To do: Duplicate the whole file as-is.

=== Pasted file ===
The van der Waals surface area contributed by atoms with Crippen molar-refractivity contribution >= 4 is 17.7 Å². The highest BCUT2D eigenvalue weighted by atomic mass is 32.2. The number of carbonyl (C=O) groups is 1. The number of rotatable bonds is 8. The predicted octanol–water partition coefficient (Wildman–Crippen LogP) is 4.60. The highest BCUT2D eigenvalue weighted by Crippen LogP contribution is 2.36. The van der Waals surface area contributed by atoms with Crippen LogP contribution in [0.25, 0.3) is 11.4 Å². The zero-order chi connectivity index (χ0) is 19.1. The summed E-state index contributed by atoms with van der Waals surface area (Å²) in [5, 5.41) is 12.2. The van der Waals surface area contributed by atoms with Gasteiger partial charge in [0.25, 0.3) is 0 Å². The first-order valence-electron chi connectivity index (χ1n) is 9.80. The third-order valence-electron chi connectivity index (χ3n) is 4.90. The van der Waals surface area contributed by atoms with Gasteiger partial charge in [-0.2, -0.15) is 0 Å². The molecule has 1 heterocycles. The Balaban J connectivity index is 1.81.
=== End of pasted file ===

The van der Waals surface area contributed by atoms with Crippen molar-refractivity contribution >= 4 is 17.7 Å². The highest BCUT2D eigenvalue weighted by atomic mass is 32.2. The number of carbonyl (C=O) groups is 1. The number of rotatable bonds is 8. The predicted octanol–water partition coefficient (Wildman–Crippen LogP) is 4.60. The highest BCUT2D eigenvalue weighted by Crippen LogP contribution is 2.36. The van der Waals surface area contributed by atoms with Crippen LogP contribution in [0.25, 0.3) is 11.4 Å². The zero-order chi connectivity index (χ0) is 19.1. The summed E-state index contributed by atoms with van der Waals surface area (Å²) in [5, 5.41) is 12.2. The van der Waals surface area contributed by atoms with Gasteiger partial charge in [0.25, 0.3) is 0 Å². The first-order valence-electron chi connectivity index (χ1n) is 9.80. The third-order valence-electron chi connectivity index (χ3n) is 4.90. The van der Waals surface area contributed by atoms with Gasteiger partial charge in [-0.2, -0.15) is 0 Å². The molecule has 1 heterocycles. The Balaban J connectivity index is 1.81.